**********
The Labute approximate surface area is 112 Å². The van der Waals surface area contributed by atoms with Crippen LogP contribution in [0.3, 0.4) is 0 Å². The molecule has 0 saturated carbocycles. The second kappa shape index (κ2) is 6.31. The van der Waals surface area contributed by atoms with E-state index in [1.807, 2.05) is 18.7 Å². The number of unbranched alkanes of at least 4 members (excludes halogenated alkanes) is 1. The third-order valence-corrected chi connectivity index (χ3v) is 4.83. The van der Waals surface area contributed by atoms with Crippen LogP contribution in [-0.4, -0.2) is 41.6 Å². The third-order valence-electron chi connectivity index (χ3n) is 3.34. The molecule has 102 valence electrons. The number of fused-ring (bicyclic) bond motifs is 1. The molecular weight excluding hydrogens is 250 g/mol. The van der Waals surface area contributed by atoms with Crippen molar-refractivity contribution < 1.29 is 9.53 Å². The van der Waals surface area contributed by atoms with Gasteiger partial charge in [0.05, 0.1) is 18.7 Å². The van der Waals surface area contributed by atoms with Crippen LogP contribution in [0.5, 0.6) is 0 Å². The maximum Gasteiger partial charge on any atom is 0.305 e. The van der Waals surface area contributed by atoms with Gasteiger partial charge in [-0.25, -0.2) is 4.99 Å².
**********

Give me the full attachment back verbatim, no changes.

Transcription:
The Labute approximate surface area is 112 Å². The van der Waals surface area contributed by atoms with Crippen LogP contribution in [0.3, 0.4) is 0 Å². The molecule has 0 saturated carbocycles. The second kappa shape index (κ2) is 6.31. The van der Waals surface area contributed by atoms with E-state index in [1.807, 2.05) is 18.7 Å². The number of unbranched alkanes of at least 4 members (excludes halogenated alkanes) is 1. The third-order valence-corrected chi connectivity index (χ3v) is 4.83. The van der Waals surface area contributed by atoms with Crippen LogP contribution in [-0.4, -0.2) is 41.6 Å². The third-order valence-electron chi connectivity index (χ3n) is 3.34. The molecule has 102 valence electrons. The number of fused-ring (bicyclic) bond motifs is 1. The molecular weight excluding hydrogens is 250 g/mol. The van der Waals surface area contributed by atoms with Crippen molar-refractivity contribution < 1.29 is 9.53 Å². The van der Waals surface area contributed by atoms with Gasteiger partial charge in [0.05, 0.1) is 18.7 Å². The van der Waals surface area contributed by atoms with Crippen LogP contribution in [0.5, 0.6) is 0 Å². The maximum Gasteiger partial charge on any atom is 0.305 e. The van der Waals surface area contributed by atoms with Gasteiger partial charge in [-0.25, -0.2) is 4.99 Å².